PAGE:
Thursday, August 28, 2014

Little crimes and big crimes

by Frank Brenner

Michael Brown, it seems, was stealing from a convenience store just before he was shot. The Ferguson police released the store video in an obvious effort to discredit him; his parents called it a character assassination. It certainly was that, but it sure looks on the video like he and his friends were walking out with some cigars and not paying for them. In NYC earlier the same week a man was shot by the cops, again black, again over a theft: this time it was an adult with a long record of convictions for petty larceny. About ten days after Brown's murder, another black man was killed by the cops in St. Louis: they said he was wielding a knife but that he'd stolen a couple of drinks from a convenience store before that.

It's understandable that people outraged by police violence don't want to discuss this, but I think that's a mistake because the apparently common feature of petty crime says something notable about the class divide in America. Al Sharpton did address the issue: he was complaining about the so-called 'broken windows' doctrine brought in by Rudy Guiliani when he ran NYC, which has since become standard operating procedure for police departments across the country. The basic premise is this: if you let individuals get away with minor offenses like breaking windows, they'll feel emboldened to commit more serious crimes, so the police need to be ruthless in stamping out minor thefts or other acts that often used to be labeled as mischief. Sharpton is a demagogue who specializes in co-opting the outrage of the black community for his own machinations within the Democratic Party power structure; nonetheless, the issue is a legitimate one. The people who get caught up in these 'broken window' police dragnets are overwhelmingly poor, young and (disproportionately) black and Hispanic.

That petty crime is widespread in working class neighborhoods shouldn't shock anyone. If anything, the wonder is that such crime isn't more pervasive given the steep rise of social inequality in the last quarter century, and along with that, the wiping out of the industrial heartland of America and of the labor movement. St. Louis is a prime example of that decline. A few years ago it had the biggest murder rate of any city in the country, for all I know it still may hold that dubious honor. A piece in the Guardian said Ferguson is a wasteland in terms of any social opportunity: minimum wage employers like MacDonalds and Walgreens, and a slew of PayDay and Cashstop loan sharks. Obama's hype about hope has done nothing for countless places like this, or for anybody else outside the elites. If you strip millions of young people of any realistic hope for a decent future and block any channels for meaningful political engagement and resistance, then petty crime is an inevitable reaction.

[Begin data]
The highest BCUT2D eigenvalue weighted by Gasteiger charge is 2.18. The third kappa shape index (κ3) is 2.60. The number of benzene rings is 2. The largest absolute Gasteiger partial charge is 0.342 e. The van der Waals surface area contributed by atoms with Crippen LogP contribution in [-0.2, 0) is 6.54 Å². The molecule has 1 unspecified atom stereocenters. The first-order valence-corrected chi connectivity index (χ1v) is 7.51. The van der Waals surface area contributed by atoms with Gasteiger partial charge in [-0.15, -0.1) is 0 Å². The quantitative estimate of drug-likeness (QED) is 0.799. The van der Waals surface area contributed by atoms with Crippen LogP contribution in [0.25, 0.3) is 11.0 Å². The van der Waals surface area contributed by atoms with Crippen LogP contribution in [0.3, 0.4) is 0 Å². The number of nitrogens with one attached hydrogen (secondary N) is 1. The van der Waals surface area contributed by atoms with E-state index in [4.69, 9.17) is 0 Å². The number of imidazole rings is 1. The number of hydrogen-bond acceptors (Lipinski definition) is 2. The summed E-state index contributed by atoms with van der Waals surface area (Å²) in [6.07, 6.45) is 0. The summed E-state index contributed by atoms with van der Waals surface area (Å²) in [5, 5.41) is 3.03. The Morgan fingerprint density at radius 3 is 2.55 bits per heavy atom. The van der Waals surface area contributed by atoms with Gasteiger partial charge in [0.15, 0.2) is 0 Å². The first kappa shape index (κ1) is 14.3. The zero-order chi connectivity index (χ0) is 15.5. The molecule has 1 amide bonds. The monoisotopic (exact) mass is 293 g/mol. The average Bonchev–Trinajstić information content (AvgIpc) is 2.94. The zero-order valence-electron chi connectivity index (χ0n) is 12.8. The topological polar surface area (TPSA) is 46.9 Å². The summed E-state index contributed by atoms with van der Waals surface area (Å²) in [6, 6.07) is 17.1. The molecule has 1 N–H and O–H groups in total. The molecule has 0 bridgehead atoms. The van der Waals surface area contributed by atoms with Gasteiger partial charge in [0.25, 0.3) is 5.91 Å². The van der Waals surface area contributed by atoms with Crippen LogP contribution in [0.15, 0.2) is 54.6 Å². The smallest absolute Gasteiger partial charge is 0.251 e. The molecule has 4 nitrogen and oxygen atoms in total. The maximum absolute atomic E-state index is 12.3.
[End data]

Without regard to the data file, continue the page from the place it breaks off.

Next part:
Now consider the case of Steven A. Cohen, profiled a few weeks ago in The New York Times. Mr. Cohen is a hedge fund manager who runs SAC Capital Advisors - SAC being Mr. Cohen's initials. He is worth $11 billion. In 2012 he was implicated in what Wikipedia calls "a large criminal insider trading scandal", and last year pleaded guilty. He has agreed to pay a $1.2 billion fine and not engage in trading other people's money. It is still an open question if he will go to jail. This apparently is the one punishment he wants to avoid, though even if he goes to jail it will in all likelihood be for a relatively brief period of incarceration and under relatively minimal restrictions. The penalty about not handling other people's investments has barely made a dent in his portfolio since, according to the NYT, he has about $9 billion of his own money (even after the fine and other costs) to invest with, and the govt cannot restrict how he uses his own money. When not being the embodiment of the American entrepreneurial spirit, Cohen likes to buy art, recently purchasing a Picasso (sadly, a beautiful portrait of Marie-Therese Walter) for a cool $150 million.

Michael Brown stole a few cigars and paid for it with his life. Steven A. Cohen stole - what? - billions? certainly millions, and no doubt contributed (both 'legally' and 'illegally') to impoverishing thousands of people. He will, at worst, spend some time in jail and eventually return to a lifestyle lavish beyond the wildest dreams of people like Michael Brown.

Clearly there is a problem with the 'broken windows' doctrine. Arresting people like Michael Brown does nothing to deter people like Steven A. Cohen; on the contrary, the arrest of little thieves just makes the streets much safer and secure for big thieves to go about their business.

One has a right to ask: what does crime mean in this situation? And more importantly: what constitutes justice?

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